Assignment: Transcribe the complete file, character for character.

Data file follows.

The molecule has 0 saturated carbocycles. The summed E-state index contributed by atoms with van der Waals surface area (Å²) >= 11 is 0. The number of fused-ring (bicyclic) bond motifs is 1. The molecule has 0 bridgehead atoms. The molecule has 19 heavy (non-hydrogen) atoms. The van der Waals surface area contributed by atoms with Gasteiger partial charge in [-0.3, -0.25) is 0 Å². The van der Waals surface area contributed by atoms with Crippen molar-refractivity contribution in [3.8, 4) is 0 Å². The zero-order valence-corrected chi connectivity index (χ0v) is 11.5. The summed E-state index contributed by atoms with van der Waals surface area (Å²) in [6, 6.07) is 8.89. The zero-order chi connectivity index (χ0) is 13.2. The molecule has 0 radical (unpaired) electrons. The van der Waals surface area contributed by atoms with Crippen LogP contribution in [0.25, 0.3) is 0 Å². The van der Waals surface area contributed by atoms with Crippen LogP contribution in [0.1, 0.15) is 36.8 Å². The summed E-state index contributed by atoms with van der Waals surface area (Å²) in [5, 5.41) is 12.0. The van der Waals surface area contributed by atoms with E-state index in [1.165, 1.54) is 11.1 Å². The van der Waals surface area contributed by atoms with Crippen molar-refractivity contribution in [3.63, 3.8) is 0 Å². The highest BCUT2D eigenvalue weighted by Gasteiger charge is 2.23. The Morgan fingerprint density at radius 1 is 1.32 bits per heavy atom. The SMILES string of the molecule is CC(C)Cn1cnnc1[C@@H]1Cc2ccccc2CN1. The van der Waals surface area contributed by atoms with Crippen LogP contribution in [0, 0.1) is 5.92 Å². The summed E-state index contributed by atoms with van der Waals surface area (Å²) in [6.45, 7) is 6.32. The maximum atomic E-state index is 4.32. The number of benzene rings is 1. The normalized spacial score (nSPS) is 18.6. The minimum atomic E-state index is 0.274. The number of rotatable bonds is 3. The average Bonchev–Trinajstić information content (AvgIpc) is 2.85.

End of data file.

The molecule has 0 saturated carbocycles. The summed E-state index contributed by atoms with van der Waals surface area (Å²) >= 11 is 0. The number of fused-ring (bicyclic) bond motifs is 1. The molecule has 0 bridgehead atoms. The molecule has 19 heavy (non-hydrogen) atoms. The van der Waals surface area contributed by atoms with Gasteiger partial charge in [-0.3, -0.25) is 0 Å². The van der Waals surface area contributed by atoms with Crippen molar-refractivity contribution in [3.8, 4) is 0 Å². The zero-order valence-corrected chi connectivity index (χ0v) is 11.5. The summed E-state index contributed by atoms with van der Waals surface area (Å²) in [6, 6.07) is 8.89. The zero-order chi connectivity index (χ0) is 13.2. The molecule has 0 radical (unpaired) electrons. The van der Waals surface area contributed by atoms with Crippen LogP contribution in [0.25, 0.3) is 0 Å². The van der Waals surface area contributed by atoms with Crippen LogP contribution in [0.1, 0.15) is 36.8 Å². The summed E-state index contributed by atoms with van der Waals surface area (Å²) in [5, 5.41) is 12.0. The van der Waals surface area contributed by atoms with E-state index in [1.165, 1.54) is 11.1 Å². The van der Waals surface area contributed by atoms with Crippen molar-refractivity contribution in [3.63, 3.8) is 0 Å². The highest BCUT2D eigenvalue weighted by Gasteiger charge is 2.23. The Morgan fingerprint density at radius 1 is 1.32 bits per heavy atom. The SMILES string of the molecule is CC(C)Cn1cnnc1[C@@H]1Cc2ccccc2CN1. The van der Waals surface area contributed by atoms with Crippen LogP contribution in [0, 0.1) is 5.92 Å². The summed E-state index contributed by atoms with van der Waals surface area (Å²) in [6.45, 7) is 6.32. The maximum atomic E-state index is 4.32. The number of benzene rings is 1. The normalized spacial score (nSPS) is 18.6. The minimum atomic E-state index is 0.274. The number of rotatable bonds is 3. The average Bonchev–Trinajstić information content (AvgIpc) is 2.85.